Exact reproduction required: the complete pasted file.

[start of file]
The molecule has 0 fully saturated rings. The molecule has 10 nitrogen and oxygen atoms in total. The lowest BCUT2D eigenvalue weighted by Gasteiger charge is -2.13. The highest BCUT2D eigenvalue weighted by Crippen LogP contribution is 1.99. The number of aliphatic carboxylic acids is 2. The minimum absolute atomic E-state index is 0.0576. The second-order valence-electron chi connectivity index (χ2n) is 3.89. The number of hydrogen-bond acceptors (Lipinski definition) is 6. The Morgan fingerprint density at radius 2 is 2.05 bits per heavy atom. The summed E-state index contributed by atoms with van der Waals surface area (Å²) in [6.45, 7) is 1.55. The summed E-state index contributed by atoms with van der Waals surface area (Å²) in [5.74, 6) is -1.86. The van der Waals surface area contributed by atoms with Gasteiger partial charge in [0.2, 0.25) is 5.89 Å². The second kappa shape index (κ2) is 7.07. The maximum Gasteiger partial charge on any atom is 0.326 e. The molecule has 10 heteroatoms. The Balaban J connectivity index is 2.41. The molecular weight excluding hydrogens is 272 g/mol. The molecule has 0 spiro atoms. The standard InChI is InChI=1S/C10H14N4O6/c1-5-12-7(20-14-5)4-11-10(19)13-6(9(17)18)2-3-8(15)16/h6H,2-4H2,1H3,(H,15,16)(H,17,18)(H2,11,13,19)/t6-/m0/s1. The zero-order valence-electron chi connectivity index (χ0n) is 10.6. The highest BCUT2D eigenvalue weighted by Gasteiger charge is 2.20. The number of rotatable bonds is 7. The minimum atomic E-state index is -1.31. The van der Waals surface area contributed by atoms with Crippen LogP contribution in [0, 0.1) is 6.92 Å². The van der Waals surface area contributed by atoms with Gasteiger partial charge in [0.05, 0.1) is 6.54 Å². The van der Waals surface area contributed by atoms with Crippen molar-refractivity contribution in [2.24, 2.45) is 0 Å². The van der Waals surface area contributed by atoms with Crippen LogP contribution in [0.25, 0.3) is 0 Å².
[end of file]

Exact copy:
The molecule has 0 fully saturated rings. The molecule has 10 nitrogen and oxygen atoms in total. The lowest BCUT2D eigenvalue weighted by Gasteiger charge is -2.13. The highest BCUT2D eigenvalue weighted by Crippen LogP contribution is 1.99. The number of aliphatic carboxylic acids is 2. The minimum absolute atomic E-state index is 0.0576. The second-order valence-electron chi connectivity index (χ2n) is 3.89. The number of hydrogen-bond acceptors (Lipinski definition) is 6. The Morgan fingerprint density at radius 2 is 2.05 bits per heavy atom. The summed E-state index contributed by atoms with van der Waals surface area (Å²) in [6.45, 7) is 1.55. The summed E-state index contributed by atoms with van der Waals surface area (Å²) in [5.74, 6) is -1.86. The van der Waals surface area contributed by atoms with Gasteiger partial charge in [0.2, 0.25) is 5.89 Å². The second kappa shape index (κ2) is 7.07. The maximum Gasteiger partial charge on any atom is 0.326 e. The molecule has 10 heteroatoms. The Balaban J connectivity index is 2.41. The molecular weight excluding hydrogens is 272 g/mol. The molecule has 0 spiro atoms. The standard InChI is InChI=1S/C10H14N4O6/c1-5-12-7(20-14-5)4-11-10(19)13-6(9(17)18)2-3-8(15)16/h6H,2-4H2,1H3,(H,15,16)(H,17,18)(H2,11,13,19)/t6-/m0/s1. The zero-order valence-electron chi connectivity index (χ0n) is 10.6. The highest BCUT2D eigenvalue weighted by Gasteiger charge is 2.20. The number of rotatable bonds is 7. The minimum atomic E-state index is -1.31. The van der Waals surface area contributed by atoms with Crippen LogP contribution in [0, 0.1) is 6.92 Å². The van der Waals surface area contributed by atoms with Gasteiger partial charge in [0.05, 0.1) is 6.54 Å². The van der Waals surface area contributed by atoms with Crippen molar-refractivity contribution in [2.24, 2.45) is 0 Å². The van der Waals surface area contributed by atoms with Crippen LogP contribution in [0.25, 0.3) is 0 Å².